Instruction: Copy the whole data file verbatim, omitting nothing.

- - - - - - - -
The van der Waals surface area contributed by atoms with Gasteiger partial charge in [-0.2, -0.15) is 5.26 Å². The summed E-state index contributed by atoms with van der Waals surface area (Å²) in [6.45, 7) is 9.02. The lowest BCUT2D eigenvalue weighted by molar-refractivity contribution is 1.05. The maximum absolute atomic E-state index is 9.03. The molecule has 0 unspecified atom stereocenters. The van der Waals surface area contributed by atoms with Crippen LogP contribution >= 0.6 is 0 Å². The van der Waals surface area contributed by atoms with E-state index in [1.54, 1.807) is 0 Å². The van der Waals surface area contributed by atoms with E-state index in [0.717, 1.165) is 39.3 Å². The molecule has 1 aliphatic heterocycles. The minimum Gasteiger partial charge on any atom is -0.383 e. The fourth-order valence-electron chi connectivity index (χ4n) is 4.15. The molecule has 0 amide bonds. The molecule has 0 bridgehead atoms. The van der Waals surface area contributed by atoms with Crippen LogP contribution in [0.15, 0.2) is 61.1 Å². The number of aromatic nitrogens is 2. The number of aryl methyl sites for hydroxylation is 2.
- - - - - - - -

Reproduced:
The van der Waals surface area contributed by atoms with Gasteiger partial charge in [-0.2, -0.15) is 5.26 Å². The summed E-state index contributed by atoms with van der Waals surface area (Å²) in [6.45, 7) is 9.02. The lowest BCUT2D eigenvalue weighted by molar-refractivity contribution is 1.05. The maximum absolute atomic E-state index is 9.03. The molecule has 0 unspecified atom stereocenters. The van der Waals surface area contributed by atoms with Crippen LogP contribution >= 0.6 is 0 Å². The van der Waals surface area contributed by atoms with E-state index in [1.54, 1.807) is 0 Å². The van der Waals surface area contributed by atoms with E-state index in [0.717, 1.165) is 39.3 Å². The molecule has 1 aliphatic heterocycles. The minimum Gasteiger partial charge on any atom is -0.383 e. The fourth-order valence-electron chi connectivity index (χ4n) is 4.15. The molecule has 0 amide bonds. The molecule has 0 bridgehead atoms. The van der Waals surface area contributed by atoms with Crippen LogP contribution in [0.15, 0.2) is 61.1 Å². The number of aromatic nitrogens is 2. The number of aryl methyl sites for hydroxylation is 2.